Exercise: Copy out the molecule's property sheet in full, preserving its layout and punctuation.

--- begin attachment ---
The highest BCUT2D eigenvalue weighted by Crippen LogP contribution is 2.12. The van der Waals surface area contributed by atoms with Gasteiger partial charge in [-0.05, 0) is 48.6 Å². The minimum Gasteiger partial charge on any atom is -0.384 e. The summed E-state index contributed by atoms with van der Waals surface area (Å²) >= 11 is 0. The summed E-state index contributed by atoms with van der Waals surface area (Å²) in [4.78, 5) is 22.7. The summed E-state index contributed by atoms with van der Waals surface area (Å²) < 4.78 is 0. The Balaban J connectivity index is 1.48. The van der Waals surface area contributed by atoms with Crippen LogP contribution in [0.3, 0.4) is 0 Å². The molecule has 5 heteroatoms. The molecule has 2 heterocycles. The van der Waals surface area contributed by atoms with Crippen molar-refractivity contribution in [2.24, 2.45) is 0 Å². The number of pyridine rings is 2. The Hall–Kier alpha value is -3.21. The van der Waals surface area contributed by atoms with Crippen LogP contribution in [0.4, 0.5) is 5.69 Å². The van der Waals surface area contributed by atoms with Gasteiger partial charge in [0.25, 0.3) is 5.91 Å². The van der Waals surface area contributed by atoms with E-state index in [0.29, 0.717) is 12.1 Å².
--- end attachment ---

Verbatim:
The highest BCUT2D eigenvalue weighted by Crippen LogP contribution is 2.12. The van der Waals surface area contributed by atoms with Gasteiger partial charge in [-0.05, 0) is 48.6 Å². The minimum Gasteiger partial charge on any atom is -0.384 e. The summed E-state index contributed by atoms with van der Waals surface area (Å²) >= 11 is 0. The summed E-state index contributed by atoms with van der Waals surface area (Å²) in [4.78, 5) is 22.7. The summed E-state index contributed by atoms with van der Waals surface area (Å²) < 4.78 is 0. The Balaban J connectivity index is 1.48. The van der Waals surface area contributed by atoms with Crippen LogP contribution in [0.3, 0.4) is 0 Å². The molecule has 5 heteroatoms. The molecule has 2 heterocycles. The van der Waals surface area contributed by atoms with Crippen molar-refractivity contribution in [2.24, 2.45) is 0 Å². The number of pyridine rings is 2. The Hall–Kier alpha value is -3.21. The van der Waals surface area contributed by atoms with Crippen LogP contribution in [0.4, 0.5) is 5.69 Å². The van der Waals surface area contributed by atoms with Gasteiger partial charge in [0.25, 0.3) is 5.91 Å². The van der Waals surface area contributed by atoms with E-state index in [0.29, 0.717) is 12.1 Å².